NOTE: This content is old - Published: Wednesday, Jun 19th, 2019.
Politicians in Flintshire have been told they should set a better example to young people after vowing to take a stand against cyberbullying.
A motion was brought forward calling on Flintshire Council to tackle the issue after a survey of 6,585 secondary school children in the county showed almost a quarter have been subjected to bullying online.
It was suggested after former teacher David Healey, who represents Caergwrle, said he believed cyberbullying had contributed to the increase in mental health issues among pupils.
His proposal was debated at a full council meeting which was held yesterday, during which a number of councillors said they should also reflect on their own behaviour.
It followed several fiery exchanges during an earlier debate on council tax.
Introducing his motion, Cllr Healey (Lab) said he was concerned about the damaging impact cyberbullying was having.
He said: “We know there is an increase in mental health problems amongst our children in schools.
“Very sadly, there’s quite a bit of anecdotal evidence to show that one of the contributing factors is bullying online.
“I’ve had children at school, and I know what bullying can do and how damaging it is, but I’m grateful my own children weren’t around when social media was.
“However, my grandchildren are and our current children in schools are and this gives a whole added dimension to the damage that is being done.
“I think we do have to make a stand.”
Cllr Healey also criticised the way social media is used by some politicians, including US president Donald Trump.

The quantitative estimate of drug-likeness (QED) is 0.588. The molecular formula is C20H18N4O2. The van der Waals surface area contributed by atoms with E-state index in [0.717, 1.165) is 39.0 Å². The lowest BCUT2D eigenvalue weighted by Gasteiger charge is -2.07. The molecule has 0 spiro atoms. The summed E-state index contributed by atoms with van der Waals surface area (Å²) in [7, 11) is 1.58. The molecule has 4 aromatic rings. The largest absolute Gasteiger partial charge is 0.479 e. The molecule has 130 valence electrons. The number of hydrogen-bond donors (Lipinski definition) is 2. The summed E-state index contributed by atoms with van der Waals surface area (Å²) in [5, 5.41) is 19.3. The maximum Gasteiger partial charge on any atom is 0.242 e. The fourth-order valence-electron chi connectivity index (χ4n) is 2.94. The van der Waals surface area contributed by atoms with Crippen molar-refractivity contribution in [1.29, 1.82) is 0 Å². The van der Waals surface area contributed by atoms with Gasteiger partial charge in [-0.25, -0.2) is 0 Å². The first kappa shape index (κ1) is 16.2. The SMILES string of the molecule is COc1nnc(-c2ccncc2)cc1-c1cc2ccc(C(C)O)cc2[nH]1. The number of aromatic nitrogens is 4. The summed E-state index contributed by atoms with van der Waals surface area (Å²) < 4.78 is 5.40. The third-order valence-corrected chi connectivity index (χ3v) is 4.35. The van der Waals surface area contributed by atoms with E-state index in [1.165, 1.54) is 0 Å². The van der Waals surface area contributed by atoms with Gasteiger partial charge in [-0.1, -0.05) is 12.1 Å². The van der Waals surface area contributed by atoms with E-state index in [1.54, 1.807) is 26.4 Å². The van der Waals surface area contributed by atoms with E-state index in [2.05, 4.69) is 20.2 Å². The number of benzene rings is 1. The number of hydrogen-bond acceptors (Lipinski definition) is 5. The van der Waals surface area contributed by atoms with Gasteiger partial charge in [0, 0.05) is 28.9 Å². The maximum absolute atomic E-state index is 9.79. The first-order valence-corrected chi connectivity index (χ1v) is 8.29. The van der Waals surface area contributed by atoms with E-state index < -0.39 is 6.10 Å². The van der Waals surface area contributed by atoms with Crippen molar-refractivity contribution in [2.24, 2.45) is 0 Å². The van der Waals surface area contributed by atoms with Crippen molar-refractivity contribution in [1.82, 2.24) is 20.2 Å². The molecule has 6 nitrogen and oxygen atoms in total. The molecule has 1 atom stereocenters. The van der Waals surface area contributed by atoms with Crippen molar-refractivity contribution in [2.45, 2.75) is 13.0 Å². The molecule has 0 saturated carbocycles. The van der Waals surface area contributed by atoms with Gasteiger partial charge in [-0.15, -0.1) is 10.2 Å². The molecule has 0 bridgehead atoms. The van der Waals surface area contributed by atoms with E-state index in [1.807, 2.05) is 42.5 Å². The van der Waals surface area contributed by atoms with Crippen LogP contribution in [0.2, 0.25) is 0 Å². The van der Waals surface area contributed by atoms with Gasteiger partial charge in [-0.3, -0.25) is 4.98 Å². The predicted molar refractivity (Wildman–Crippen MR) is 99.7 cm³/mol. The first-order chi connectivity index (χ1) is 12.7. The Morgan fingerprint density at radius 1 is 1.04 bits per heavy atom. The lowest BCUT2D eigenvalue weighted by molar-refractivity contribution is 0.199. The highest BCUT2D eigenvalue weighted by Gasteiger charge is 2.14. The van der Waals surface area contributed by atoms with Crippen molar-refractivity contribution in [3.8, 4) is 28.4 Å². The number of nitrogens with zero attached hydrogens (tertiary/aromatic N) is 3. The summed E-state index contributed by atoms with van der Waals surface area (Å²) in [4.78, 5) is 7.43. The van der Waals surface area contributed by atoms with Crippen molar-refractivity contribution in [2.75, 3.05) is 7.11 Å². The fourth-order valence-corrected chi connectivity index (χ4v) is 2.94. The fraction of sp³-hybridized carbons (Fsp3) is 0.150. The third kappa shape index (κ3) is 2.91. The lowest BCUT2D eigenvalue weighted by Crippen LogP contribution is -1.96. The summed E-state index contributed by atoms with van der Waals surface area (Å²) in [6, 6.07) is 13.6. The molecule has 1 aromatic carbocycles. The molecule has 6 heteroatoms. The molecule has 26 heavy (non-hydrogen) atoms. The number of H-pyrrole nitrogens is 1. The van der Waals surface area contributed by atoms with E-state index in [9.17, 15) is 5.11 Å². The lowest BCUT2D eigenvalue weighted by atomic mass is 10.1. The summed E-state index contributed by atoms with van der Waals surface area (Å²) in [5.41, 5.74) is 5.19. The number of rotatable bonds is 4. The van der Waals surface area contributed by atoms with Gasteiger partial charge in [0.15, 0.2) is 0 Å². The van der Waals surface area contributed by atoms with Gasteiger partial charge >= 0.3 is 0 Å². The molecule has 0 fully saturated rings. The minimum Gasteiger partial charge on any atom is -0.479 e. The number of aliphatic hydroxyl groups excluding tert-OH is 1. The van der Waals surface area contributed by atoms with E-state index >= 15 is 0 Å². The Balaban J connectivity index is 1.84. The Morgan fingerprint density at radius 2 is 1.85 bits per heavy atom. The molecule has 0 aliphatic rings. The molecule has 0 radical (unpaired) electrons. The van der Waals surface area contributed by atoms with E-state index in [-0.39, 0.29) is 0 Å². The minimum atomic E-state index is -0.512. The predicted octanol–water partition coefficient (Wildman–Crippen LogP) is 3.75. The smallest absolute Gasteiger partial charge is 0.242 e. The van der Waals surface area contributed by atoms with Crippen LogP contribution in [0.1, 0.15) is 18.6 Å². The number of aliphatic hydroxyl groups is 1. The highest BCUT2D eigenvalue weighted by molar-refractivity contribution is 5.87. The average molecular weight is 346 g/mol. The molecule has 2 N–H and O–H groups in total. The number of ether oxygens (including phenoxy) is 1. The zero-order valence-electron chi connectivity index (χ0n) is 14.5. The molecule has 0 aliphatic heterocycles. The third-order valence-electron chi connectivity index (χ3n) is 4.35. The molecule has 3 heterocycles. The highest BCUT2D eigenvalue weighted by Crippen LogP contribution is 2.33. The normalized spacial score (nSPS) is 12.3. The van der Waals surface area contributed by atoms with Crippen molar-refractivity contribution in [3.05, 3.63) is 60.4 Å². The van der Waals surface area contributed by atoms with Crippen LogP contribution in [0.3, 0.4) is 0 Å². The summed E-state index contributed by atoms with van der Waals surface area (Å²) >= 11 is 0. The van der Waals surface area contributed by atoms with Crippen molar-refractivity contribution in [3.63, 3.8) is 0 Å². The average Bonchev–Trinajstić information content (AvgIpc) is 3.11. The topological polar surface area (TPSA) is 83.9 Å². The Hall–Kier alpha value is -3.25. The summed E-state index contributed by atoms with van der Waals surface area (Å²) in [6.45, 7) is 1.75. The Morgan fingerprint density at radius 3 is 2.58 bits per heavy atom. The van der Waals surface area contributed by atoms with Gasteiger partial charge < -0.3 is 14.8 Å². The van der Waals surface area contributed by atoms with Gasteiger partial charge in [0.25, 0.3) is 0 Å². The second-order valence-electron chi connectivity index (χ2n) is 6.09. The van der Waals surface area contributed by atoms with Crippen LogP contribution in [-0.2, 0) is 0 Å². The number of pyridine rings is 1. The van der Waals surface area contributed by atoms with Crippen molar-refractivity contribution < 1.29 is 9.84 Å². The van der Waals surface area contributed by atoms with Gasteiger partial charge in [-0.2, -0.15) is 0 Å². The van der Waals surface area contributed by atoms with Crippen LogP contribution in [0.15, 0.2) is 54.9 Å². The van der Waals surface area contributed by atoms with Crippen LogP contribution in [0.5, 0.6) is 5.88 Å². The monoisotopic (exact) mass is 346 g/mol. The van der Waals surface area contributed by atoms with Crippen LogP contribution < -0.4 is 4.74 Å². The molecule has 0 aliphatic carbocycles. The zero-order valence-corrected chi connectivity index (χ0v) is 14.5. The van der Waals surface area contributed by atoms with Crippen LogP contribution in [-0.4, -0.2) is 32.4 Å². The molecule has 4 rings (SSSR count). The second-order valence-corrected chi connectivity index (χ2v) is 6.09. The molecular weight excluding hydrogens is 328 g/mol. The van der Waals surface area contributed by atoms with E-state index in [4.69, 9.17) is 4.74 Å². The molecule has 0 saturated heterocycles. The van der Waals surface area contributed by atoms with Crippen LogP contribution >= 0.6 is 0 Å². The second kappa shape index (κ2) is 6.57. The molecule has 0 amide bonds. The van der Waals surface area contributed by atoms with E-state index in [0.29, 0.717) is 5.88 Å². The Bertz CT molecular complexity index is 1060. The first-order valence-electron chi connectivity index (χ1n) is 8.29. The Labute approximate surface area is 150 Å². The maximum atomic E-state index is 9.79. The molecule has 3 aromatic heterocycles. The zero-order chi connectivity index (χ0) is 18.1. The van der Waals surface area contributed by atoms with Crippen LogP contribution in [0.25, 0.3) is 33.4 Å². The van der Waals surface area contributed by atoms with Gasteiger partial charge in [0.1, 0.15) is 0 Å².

Members of a backbench group of councillors in Flintshire previously pledged to take a stand against the issue.
However, at the full council meeting, some said they wanted to take it further by asking for a report from officers on what the authority can do to stop cyberbullying.
Cllr Paul Cunningham (Lab) was among those who said he felt they should also consider their own behaviour.
Addressing the chair of the meeting, he said: “I think we ought to look at ourselves first and the behaviour in this council chamber.
“How many times today have you asked people across the floor to show a bit of respect?
“We should deplore cyberbullying and we should deplore any kind of bullying.”
Meanwhile, an independent councillor voiced concerns about the 24-hour nature of online bullying, which he said could affect children even when they are at home.
Cllr Richard Jones said: “A friend of mine I work with has got two children and he says the big difference nowadays is when someone is bullied online it’s 24 hours a day.
“There’s kids sat there on their phones being bullied while they’re in their bedrooms.”
At the end of the meeting, all councillors rose to their feet to support Cllr Healey’s motion.
They will receive a report back on the action to be taken by the council against cyberbullying at a later date.
By Liam Randall – Local Democracy Reporter (more here).